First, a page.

MBR sludge − fouling or clogging?
Dr Pompilia Buzatu
Dr Pompilia Buzatu, post-doctorate researcher at the Gas Processing Center in the College of Engineering, Qatar University, discusses her research into MBR fouling and clogging.
We’ve spent a few months now here at Qatar University looking at clogging in membrane channels, with our single-channel bench-scale plant.
The method we’ve ended up with involves simply taking a few litres of MBR sludge from a nearby MBR (treating industrial effluent) and running tests at relatively high flux and slightly diminished air scour rates. This is less ‘real life’ than the Cranfield University tests on a full-scale immersed hollow fibre module (Buzatu et al, 2012), but the conditions can be controlled more precisely.
It’s early days yet, but there does seem to be a roughly inverse relationship between fouling and clogging. We spent a long while trying to get a highly fouling industrial sludge to clog the membrane channel, but all we got was fouling. However, once we got hold of a reasonable quality sludge with a relatively high sustainable flux, clogging (or specifically sludging, the filling of the membrane channels with solids − sometimes called ‘localised dewatering’) was evident.
And it’s pretty nasty stuff: a semi-solid cake which is difficult to dislodge without removing the membrane. It's also quite stable in water when exposed to linear air flows of around 0.09 m/s, this velocity being comparable to those used at full-scale (Böhm and Kraume, 2015; Yang et al, 2017). In the video it can be seen towards the end of the clip that even if the sludge solids become dislodged from the membrane surface they are not necessarily cleared from the channel by the air flow.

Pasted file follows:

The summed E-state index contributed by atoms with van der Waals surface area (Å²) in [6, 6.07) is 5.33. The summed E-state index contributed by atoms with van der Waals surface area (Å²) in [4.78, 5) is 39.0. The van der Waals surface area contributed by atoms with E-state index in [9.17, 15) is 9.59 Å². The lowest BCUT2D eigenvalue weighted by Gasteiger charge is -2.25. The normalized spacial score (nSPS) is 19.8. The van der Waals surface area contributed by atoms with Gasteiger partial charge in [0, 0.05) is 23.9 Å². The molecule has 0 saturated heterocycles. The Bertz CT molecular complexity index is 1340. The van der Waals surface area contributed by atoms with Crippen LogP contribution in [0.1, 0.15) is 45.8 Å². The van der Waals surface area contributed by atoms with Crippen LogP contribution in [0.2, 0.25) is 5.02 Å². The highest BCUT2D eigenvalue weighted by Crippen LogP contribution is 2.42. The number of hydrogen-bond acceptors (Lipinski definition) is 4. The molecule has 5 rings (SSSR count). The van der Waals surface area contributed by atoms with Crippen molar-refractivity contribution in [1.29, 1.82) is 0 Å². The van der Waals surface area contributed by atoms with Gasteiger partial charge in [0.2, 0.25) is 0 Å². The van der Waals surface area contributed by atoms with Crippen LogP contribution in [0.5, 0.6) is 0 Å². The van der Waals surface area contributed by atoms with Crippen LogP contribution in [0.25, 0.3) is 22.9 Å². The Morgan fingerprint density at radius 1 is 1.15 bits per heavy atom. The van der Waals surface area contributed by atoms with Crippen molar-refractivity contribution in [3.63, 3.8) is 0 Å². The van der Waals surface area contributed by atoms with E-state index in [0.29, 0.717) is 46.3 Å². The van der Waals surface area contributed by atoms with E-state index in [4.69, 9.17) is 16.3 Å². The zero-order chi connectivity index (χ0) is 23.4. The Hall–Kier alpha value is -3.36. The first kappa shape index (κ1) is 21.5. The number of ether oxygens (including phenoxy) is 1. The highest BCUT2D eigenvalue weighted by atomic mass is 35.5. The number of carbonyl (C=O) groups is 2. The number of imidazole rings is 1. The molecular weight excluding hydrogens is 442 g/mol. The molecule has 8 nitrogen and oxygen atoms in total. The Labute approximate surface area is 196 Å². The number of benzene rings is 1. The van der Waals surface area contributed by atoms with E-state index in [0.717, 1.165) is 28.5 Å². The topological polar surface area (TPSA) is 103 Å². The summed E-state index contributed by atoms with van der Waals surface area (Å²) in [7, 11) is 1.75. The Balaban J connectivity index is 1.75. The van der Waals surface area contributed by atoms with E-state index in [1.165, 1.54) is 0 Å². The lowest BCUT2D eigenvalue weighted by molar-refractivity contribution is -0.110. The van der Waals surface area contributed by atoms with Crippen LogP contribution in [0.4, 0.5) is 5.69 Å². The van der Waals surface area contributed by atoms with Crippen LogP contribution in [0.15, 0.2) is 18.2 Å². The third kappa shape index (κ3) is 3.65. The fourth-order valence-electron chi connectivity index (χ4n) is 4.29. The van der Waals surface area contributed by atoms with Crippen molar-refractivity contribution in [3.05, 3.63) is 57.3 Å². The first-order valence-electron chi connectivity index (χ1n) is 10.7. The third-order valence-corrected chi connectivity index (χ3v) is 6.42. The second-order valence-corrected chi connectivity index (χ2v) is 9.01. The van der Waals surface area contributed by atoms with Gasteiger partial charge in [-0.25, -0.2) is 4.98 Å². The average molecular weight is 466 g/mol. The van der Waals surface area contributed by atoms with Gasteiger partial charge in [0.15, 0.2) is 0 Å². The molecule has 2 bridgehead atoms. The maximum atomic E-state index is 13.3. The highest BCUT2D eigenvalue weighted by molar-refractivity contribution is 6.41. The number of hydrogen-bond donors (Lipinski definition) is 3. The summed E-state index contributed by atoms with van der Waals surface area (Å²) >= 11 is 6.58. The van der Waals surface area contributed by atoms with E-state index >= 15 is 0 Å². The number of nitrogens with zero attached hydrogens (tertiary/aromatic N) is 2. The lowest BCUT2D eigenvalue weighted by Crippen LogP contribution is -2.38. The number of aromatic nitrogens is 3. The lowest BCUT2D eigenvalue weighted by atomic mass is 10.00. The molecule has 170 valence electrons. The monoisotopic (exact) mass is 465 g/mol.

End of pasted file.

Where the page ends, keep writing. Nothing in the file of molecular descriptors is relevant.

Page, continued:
So, it could be that good quality sludge is still liable to cause sludging even if it doesn’t foul the membrane. Of course, there are many, many studies of membrane fouling, something which Simon (Judd) has stated ad nauseum, but it’s never been clear as to whether sludging and fouling are related. If they’re not, and thus all those lovely EPS (extracellular polymeric substances) which fill the literature aren’t relevant to sludging, then maybe it’s necessary to find some other way of characterising the sludge to provide an indication of sludging/clogging.
The very simple and practical test developed by Marcin Stefanski (Stefanski et al, 2011) certainly gives an indication of ragging propensity. But ‘ragging’, the formation of long rags (or braids) of agglomerated cotton wool or other textiles, is not necessarily the same as clogging. Actually, we still don’t know what causes clogging since there have been so few studies of it. Perhaps it actually does relate to EPS: I’m sure there are a lot of researchers who would be relieved if this were to be the case.
Anyway, back to the day job...